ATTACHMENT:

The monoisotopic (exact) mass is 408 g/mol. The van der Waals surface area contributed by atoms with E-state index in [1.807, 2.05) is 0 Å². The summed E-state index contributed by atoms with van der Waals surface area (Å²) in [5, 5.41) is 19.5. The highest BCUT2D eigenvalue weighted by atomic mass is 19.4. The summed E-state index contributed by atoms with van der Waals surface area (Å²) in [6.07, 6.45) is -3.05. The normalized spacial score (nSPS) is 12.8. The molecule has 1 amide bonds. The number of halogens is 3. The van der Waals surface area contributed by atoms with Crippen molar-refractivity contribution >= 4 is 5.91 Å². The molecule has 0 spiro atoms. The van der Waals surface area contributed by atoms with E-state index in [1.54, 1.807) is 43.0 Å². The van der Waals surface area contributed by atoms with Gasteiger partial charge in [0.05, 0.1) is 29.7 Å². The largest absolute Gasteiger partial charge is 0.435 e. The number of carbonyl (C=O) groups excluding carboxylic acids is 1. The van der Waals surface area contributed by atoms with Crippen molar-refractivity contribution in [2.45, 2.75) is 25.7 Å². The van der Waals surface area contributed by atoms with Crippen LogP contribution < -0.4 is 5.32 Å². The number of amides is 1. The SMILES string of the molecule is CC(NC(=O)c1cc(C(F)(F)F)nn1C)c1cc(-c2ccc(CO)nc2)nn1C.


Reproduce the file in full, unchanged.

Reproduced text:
The monoisotopic (exact) mass is 408 g/mol. The van der Waals surface area contributed by atoms with E-state index in [1.807, 2.05) is 0 Å². The summed E-state index contributed by atoms with van der Waals surface area (Å²) in [5, 5.41) is 19.5. The highest BCUT2D eigenvalue weighted by atomic mass is 19.4. The summed E-state index contributed by atoms with van der Waals surface area (Å²) in [6.07, 6.45) is -3.05. The normalized spacial score (nSPS) is 12.8. The molecule has 1 amide bonds. The number of halogens is 3. The van der Waals surface area contributed by atoms with Crippen molar-refractivity contribution >= 4 is 5.91 Å². The molecule has 0 spiro atoms. The van der Waals surface area contributed by atoms with E-state index in [1.54, 1.807) is 43.0 Å². The van der Waals surface area contributed by atoms with Gasteiger partial charge in [0.05, 0.1) is 29.7 Å². The largest absolute Gasteiger partial charge is 0.435 e. The number of carbonyl (C=O) groups excluding carboxylic acids is 1. The van der Waals surface area contributed by atoms with Crippen molar-refractivity contribution in [2.45, 2.75) is 25.7 Å². The van der Waals surface area contributed by atoms with Crippen LogP contribution < -0.4 is 5.32 Å². The number of amides is 1. The SMILES string of the molecule is CC(NC(=O)c1cc(C(F)(F)F)nn1C)c1cc(-c2ccc(CO)nc2)nn1C.